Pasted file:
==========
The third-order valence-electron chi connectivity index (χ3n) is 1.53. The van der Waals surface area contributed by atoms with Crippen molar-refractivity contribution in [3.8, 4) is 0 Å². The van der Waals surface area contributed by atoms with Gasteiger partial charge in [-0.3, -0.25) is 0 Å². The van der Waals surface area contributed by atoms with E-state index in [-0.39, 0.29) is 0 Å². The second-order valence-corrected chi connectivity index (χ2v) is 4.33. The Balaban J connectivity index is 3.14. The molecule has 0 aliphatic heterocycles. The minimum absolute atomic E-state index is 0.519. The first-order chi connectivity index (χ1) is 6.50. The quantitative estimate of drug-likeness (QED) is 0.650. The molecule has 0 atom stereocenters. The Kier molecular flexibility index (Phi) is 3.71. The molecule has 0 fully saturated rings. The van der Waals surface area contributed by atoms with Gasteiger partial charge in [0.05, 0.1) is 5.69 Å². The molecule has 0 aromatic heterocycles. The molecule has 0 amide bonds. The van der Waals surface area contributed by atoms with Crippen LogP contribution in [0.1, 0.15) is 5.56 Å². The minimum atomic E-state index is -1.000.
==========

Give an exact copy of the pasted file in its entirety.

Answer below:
The third-order valence-electron chi connectivity index (χ3n) is 1.53. The van der Waals surface area contributed by atoms with Crippen molar-refractivity contribution in [3.8, 4) is 0 Å². The van der Waals surface area contributed by atoms with Gasteiger partial charge in [-0.3, -0.25) is 0 Å². The van der Waals surface area contributed by atoms with E-state index in [-0.39, 0.29) is 0 Å². The second-order valence-corrected chi connectivity index (χ2v) is 4.33. The Balaban J connectivity index is 3.14. The molecule has 0 aliphatic heterocycles. The minimum absolute atomic E-state index is 0.519. The first-order chi connectivity index (χ1) is 6.50. The quantitative estimate of drug-likeness (QED) is 0.650. The molecule has 0 atom stereocenters. The Kier molecular flexibility index (Phi) is 3.71. The molecule has 0 fully saturated rings. The van der Waals surface area contributed by atoms with Gasteiger partial charge in [0.05, 0.1) is 5.69 Å². The molecule has 0 aromatic heterocycles. The molecule has 0 amide bonds. The van der Waals surface area contributed by atoms with Crippen LogP contribution in [0.1, 0.15) is 5.56 Å². The minimum atomic E-state index is -1.000.